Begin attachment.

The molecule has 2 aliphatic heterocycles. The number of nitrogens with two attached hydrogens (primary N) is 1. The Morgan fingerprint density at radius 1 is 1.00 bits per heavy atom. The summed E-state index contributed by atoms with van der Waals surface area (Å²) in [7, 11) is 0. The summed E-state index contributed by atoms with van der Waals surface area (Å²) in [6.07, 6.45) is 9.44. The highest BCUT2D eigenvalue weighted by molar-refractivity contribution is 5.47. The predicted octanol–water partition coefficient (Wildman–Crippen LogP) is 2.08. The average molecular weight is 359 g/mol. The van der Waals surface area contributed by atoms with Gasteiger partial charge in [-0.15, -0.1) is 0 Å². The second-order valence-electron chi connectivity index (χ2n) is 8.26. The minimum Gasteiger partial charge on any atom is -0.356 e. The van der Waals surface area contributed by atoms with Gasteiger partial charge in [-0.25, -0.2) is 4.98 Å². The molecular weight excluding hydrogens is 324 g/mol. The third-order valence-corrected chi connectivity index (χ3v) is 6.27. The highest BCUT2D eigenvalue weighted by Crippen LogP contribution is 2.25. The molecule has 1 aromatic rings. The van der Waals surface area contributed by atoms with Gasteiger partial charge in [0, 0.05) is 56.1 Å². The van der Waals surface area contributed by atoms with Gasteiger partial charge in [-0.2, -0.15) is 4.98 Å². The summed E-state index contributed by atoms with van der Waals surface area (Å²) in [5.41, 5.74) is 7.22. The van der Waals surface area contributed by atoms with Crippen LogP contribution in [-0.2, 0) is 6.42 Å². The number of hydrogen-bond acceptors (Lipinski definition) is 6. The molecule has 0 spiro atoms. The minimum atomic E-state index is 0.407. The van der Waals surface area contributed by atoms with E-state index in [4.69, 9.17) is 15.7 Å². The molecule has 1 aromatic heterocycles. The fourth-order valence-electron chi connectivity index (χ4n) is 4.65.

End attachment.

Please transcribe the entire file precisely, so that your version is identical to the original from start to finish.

The molecule has 2 aliphatic heterocycles. The number of nitrogens with two attached hydrogens (primary N) is 1. The Morgan fingerprint density at radius 1 is 1.00 bits per heavy atom. The summed E-state index contributed by atoms with van der Waals surface area (Å²) in [7, 11) is 0. The summed E-state index contributed by atoms with van der Waals surface area (Å²) in [6.07, 6.45) is 9.44. The highest BCUT2D eigenvalue weighted by molar-refractivity contribution is 5.47. The predicted octanol–water partition coefficient (Wildman–Crippen LogP) is 2.08. The average molecular weight is 359 g/mol. The van der Waals surface area contributed by atoms with Gasteiger partial charge in [-0.15, -0.1) is 0 Å². The second-order valence-electron chi connectivity index (χ2n) is 8.26. The minimum Gasteiger partial charge on any atom is -0.356 e. The van der Waals surface area contributed by atoms with Gasteiger partial charge in [-0.25, -0.2) is 4.98 Å². The molecular weight excluding hydrogens is 324 g/mol. The third-order valence-corrected chi connectivity index (χ3v) is 6.27. The highest BCUT2D eigenvalue weighted by Crippen LogP contribution is 2.25. The molecule has 1 aromatic rings. The van der Waals surface area contributed by atoms with Gasteiger partial charge in [0, 0.05) is 56.1 Å². The van der Waals surface area contributed by atoms with Gasteiger partial charge in [-0.2, -0.15) is 4.98 Å². The summed E-state index contributed by atoms with van der Waals surface area (Å²) in [5.41, 5.74) is 7.22. The van der Waals surface area contributed by atoms with Crippen LogP contribution in [-0.2, 0) is 6.42 Å². The number of hydrogen-bond acceptors (Lipinski definition) is 6. The molecule has 0 spiro atoms. The minimum atomic E-state index is 0.407. The van der Waals surface area contributed by atoms with E-state index in [4.69, 9.17) is 15.7 Å². The molecule has 1 aromatic heterocycles. The fourth-order valence-electron chi connectivity index (χ4n) is 4.65.